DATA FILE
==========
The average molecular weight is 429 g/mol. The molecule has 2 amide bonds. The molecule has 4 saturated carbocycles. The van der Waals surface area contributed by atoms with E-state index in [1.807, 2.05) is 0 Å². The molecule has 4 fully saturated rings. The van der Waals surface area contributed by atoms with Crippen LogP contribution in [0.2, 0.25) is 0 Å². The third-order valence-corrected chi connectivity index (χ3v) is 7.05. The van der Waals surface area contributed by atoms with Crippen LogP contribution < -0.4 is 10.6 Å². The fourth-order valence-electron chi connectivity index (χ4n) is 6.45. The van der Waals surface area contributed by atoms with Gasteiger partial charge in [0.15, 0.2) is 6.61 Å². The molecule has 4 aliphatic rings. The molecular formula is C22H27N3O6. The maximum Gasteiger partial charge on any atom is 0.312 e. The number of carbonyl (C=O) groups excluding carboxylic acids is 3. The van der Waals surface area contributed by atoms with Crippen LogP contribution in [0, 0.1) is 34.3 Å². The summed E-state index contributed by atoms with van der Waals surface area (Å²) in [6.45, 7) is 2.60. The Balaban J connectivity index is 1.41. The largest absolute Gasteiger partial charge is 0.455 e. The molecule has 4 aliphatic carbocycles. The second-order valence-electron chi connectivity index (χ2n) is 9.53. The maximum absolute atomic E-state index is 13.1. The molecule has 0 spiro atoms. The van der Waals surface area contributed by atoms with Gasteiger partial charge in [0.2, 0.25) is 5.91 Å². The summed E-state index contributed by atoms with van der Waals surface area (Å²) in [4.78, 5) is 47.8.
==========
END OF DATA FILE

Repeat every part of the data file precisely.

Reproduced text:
The average molecular weight is 429 g/mol. The molecule has 2 amide bonds. The molecule has 4 saturated carbocycles. The van der Waals surface area contributed by atoms with E-state index in [1.807, 2.05) is 0 Å². The molecule has 4 fully saturated rings. The van der Waals surface area contributed by atoms with Crippen LogP contribution in [0.2, 0.25) is 0 Å². The third-order valence-corrected chi connectivity index (χ3v) is 7.05. The van der Waals surface area contributed by atoms with Crippen LogP contribution < -0.4 is 10.6 Å². The fourth-order valence-electron chi connectivity index (χ4n) is 6.45. The van der Waals surface area contributed by atoms with Gasteiger partial charge in [0.15, 0.2) is 6.61 Å². The molecule has 4 aliphatic rings. The molecular formula is C22H27N3O6. The maximum Gasteiger partial charge on any atom is 0.312 e. The number of carbonyl (C=O) groups excluding carboxylic acids is 3. The van der Waals surface area contributed by atoms with Crippen LogP contribution in [0, 0.1) is 34.3 Å². The summed E-state index contributed by atoms with van der Waals surface area (Å²) in [6.45, 7) is 2.60. The Balaban J connectivity index is 1.41. The largest absolute Gasteiger partial charge is 0.455 e. The molecule has 4 aliphatic carbocycles. The second-order valence-electron chi connectivity index (χ2n) is 9.53. The maximum absolute atomic E-state index is 13.1. The molecule has 0 spiro atoms. The van der Waals surface area contributed by atoms with Gasteiger partial charge in [0.2, 0.25) is 5.91 Å². The summed E-state index contributed by atoms with van der Waals surface area (Å²) in [4.78, 5) is 47.8.